This is a book about success and then even greater success. It is a story of culinary adventure, a diary of culinary competition, and a presentation of recipes that win first silver and then gold. And some slightly more home-friendly recipes that even you and I can do, too.
You may not have heard of the Bocuse d’Or but it is the most prestigious gastronomic competition in the world. Begun thirty years ago by Paul Bocuse, the event is held every two years in Lyon, France. A finalist list of twenty-four countries — from a starting pool of sixty — come to Lyon for a two-day show down.
In 2013, the United States was considered a favorite to finally win a medal. Finally, for this country never had. Sadly in 2013, we finished seventh. That disappointment left many in the US quite dour about the 2015 competition. To everyone’s happy amazement, the United States team, led by Philip Tessier, won the Silver Medal. They lost to Norway by 7 points on a scale of 2000. But it was silver and the first American win and there was joy.
And plans. Philip became the coach for the 2017 team and in January the United States won the gold.
Starting in 2013, Philip spearheaded a project to describe first that 2105 success and then, with great hope, to document the path to gold this year.
Chasing Bocuse is the background story. Who is involved, how long they train, how they create recipes, test them, and then perfect them. Yes, you can think of this as the Culinary Olympics. And, yes, the teams train. Participating in the United States team now is a full-time job as you prep for a full two years. The competition is that demanding.
When our team flies to France, it’s far more than people. They do not shop the night before in the lovely markets of Lyon. French butter is the best, but the teams have trained for two years on native butter and beef and fish. So, everything is packaged up at home and flown to France. Everything. And that includes all the special culinary gear and tools that are needed, like these:
These implements come from Crucial Detail, an award-winning design studio that works with chefs and mixologists to devise the gear they need for unique and exceptional culinary products. For example, the heated platter to serve the meat course this year took 2,900 hours to construct, used over 40 pounds of metal, needed 50 batteries to warm the serving platter elements and — this is hard to believe — needed 1,152 inches of electrical wiring.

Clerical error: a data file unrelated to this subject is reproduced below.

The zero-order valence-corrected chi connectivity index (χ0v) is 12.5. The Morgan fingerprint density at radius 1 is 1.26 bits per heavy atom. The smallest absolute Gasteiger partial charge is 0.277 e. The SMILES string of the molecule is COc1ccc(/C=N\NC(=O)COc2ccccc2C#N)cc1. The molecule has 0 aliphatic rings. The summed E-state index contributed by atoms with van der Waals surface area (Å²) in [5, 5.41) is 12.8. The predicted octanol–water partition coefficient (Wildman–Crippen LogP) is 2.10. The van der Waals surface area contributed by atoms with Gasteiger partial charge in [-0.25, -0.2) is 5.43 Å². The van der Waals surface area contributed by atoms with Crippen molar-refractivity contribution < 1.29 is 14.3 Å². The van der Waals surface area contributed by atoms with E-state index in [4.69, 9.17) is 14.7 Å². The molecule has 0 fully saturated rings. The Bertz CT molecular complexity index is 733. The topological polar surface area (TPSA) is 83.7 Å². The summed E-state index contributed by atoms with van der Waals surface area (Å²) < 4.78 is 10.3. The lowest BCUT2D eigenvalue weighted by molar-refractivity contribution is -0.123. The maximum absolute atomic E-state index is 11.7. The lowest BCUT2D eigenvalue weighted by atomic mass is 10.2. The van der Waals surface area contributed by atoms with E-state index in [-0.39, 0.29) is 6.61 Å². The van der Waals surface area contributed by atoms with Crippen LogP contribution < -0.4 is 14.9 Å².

The food is, of course, a collection of masterpieces. But so is all “that stuff.”
The courses in 2015 included this one: a Sweet Pea Garden with Black Trumpet Puree sitting atop a Black Trumpet Panade. It’s stunning to behold and the judges were clearly thrilled with the taste of this and the other dishes.
The story of the adventures of 2015 and 2017 takes two hundred pages. The writing is excellent in style and utterly charming. How do you win the gold medal? You find out in happy detail. There is planning, pressure, unplanned chaos, and long hoped-for success.
But wait, there’s more. A hundred pages of recipes ranging from the exceptional [ones from the contests] to the doable [staff meals and meals for the home cook and favorites from chefs like Thomas Keller and Daniel Boulud]. The ideas here can only be described as fun: Radish Tartlet, Duck Confit with Cherry Onion Marmalade, Sterling Caviar with Avocado Mousse, … Your skills may be tested at times, but your taste buds will be endlessly rewarded.
Chasing Bocuse is a beautifully packaged book. Oversized pages with premium paper and pictures printed in bold ink to provide due service to the striking food. It’s an exceptional book from every perspective. And, it’s a book you can cook from. I can heartily recommend the Avocado Mousse.
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